You actually start the day after the end of the season, to get ready for the upcoming season. You get the guys to the airport; a lot of the guys fly out the next day because by the time they pack everything after the game, they’re worn out. Right after the players leave you start arranging motels for the next season and setting up motels for the visiting teams. I start with the bus trips and then the airlines. Come November, I try to get everything ready. We have to order new uniforms, hats, socks, I try to get that stuff done by the winter meetings in December. January comes; and you need to start getting stuff ready for spring training. Spring training is here, and then the regular season is here again. You’re just as busy in the offseason as you are during the season.
Do you fly to spring training with the ballclub?
I haven’t been to Arizona yet. I went down to Florida this year to see Kevin Long, the hitting coach for the New York Yankees, who is one of my best friends.
How did you become the director of clubhouse operations?
I don’t know: loving the game, my passion for the game. When I started with the Clippers I was putting stickers on bells. I did whatever Ken Schnake (the Clippers’ General Manager) asked me to do. I’ve been in group sales. I‘ve talked to youth leagues, I’ve been a “clubbie” (clubhouse manager). I’ve done the radar gun. I’ve done the charts. Whatever the Clippers ask me to do, I do. I get paid to come to the ballpark, I don’t care what I have to do! This is really the ultimate job. I think I’m the only director of clubhouse operations in AAA baseball.
I love baseball, I do. I think you need to have a passion for this. You have to love the game, and I do. I jokingly tell people I wear pine tar for deodorant.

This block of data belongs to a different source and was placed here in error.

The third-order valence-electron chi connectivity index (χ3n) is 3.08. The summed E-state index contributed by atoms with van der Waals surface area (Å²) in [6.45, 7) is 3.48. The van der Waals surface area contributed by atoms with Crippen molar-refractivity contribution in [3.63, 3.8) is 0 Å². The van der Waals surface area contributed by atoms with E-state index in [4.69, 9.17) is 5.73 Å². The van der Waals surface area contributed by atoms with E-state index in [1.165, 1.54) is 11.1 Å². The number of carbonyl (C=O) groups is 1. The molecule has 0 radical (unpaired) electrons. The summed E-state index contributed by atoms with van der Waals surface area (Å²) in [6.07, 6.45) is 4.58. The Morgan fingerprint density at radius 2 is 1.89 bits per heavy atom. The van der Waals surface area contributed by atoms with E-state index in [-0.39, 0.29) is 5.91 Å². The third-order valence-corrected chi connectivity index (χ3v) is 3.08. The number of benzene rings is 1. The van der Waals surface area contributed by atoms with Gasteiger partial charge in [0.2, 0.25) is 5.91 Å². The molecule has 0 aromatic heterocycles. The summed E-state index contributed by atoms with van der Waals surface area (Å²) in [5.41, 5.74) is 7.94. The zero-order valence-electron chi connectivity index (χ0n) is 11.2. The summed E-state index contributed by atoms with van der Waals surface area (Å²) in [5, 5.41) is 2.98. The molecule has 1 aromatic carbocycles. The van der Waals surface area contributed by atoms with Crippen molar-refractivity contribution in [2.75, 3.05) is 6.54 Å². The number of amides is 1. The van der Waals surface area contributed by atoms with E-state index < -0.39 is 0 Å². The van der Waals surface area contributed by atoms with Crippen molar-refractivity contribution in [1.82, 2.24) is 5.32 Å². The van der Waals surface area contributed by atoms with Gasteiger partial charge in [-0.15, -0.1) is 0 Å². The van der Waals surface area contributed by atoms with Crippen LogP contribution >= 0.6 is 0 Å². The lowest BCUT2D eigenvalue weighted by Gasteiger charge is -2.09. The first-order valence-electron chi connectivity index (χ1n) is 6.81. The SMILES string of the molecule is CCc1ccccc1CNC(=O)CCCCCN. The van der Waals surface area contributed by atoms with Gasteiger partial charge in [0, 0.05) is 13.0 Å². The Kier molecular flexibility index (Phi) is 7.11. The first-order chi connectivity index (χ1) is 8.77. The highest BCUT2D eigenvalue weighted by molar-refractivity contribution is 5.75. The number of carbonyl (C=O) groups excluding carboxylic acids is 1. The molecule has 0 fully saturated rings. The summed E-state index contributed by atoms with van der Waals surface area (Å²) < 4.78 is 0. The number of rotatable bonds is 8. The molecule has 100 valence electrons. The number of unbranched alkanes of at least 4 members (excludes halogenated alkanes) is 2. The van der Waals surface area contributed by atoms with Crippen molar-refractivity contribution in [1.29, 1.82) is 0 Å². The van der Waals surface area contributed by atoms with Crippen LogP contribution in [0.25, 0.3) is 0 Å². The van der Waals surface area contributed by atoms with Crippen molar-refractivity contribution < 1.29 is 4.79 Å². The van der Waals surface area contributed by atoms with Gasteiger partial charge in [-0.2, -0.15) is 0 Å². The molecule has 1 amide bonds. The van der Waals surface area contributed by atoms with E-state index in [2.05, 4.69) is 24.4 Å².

It is so incredible to think you are so occupied with your position, that you don’t really have the time to think of what you are doing.
No, you don’t have the time. It’s crazy. I am on the go so you just flow through the day. It is really hard to explain. If something’s not working, I have to have it fixed immediately. For example, If we’re out of dental floss in the clubhouse, I need to make sure we have dental floss.
What changes did you need to make for the club when the team moved from Cooper Stadium into Huntington Park?
I didn’t like the ballpark at first because I’m old school in many aspects of life as well as baseball. At first it was hard, but we adapted very well. There is more work because the ballpark is so much bigger: the clubhouse is so much bigger, the cages are so much bigger, the dugouts are so much bigger. I miss the Coop.. I still call it the Coop.
But I love this place, I call it a cathedral. It’s a cathedral to me. Ken did a wonderful job. I don’t think he gets enough (recognition) around town for what he has done for Columbus baseball. He has been our general manager for 30 something years. To get this ballpark paid for through public funding where he built it and everything..I mean we got ballpark of the year over new Yankee Stadium and Citi Field (the Mets’ ballpark). That’s incredible! We won ballpark of the year and we didn’t stand pat, we started changing stuff. The cages, training room, manager’s locker room, we haven’t stopped. We want to be the best organization in baseball if we can, especially in the minor leagues. All winter we were doing something, there was always construction.
Speaking of the Yankees, what was your experience like with George Steinbrenner, an Ohio product who was very influential in the Clippers’ organization?
He is a great, great man. All you hear is the bad stuff about him, but he has built Ohio State’s marching band and many of their facilities. He has done so much for Ohio State University and Columbus that many people don’t even realize. Look at the stuff he has done in Tampa as well. He’s first class and ran the team in that manner. Everyone wants to pattern themselves after the Yankees.
Coming up in Part II, George talks about his experience with players who have passed through Columbus on their way to the Big Leagues.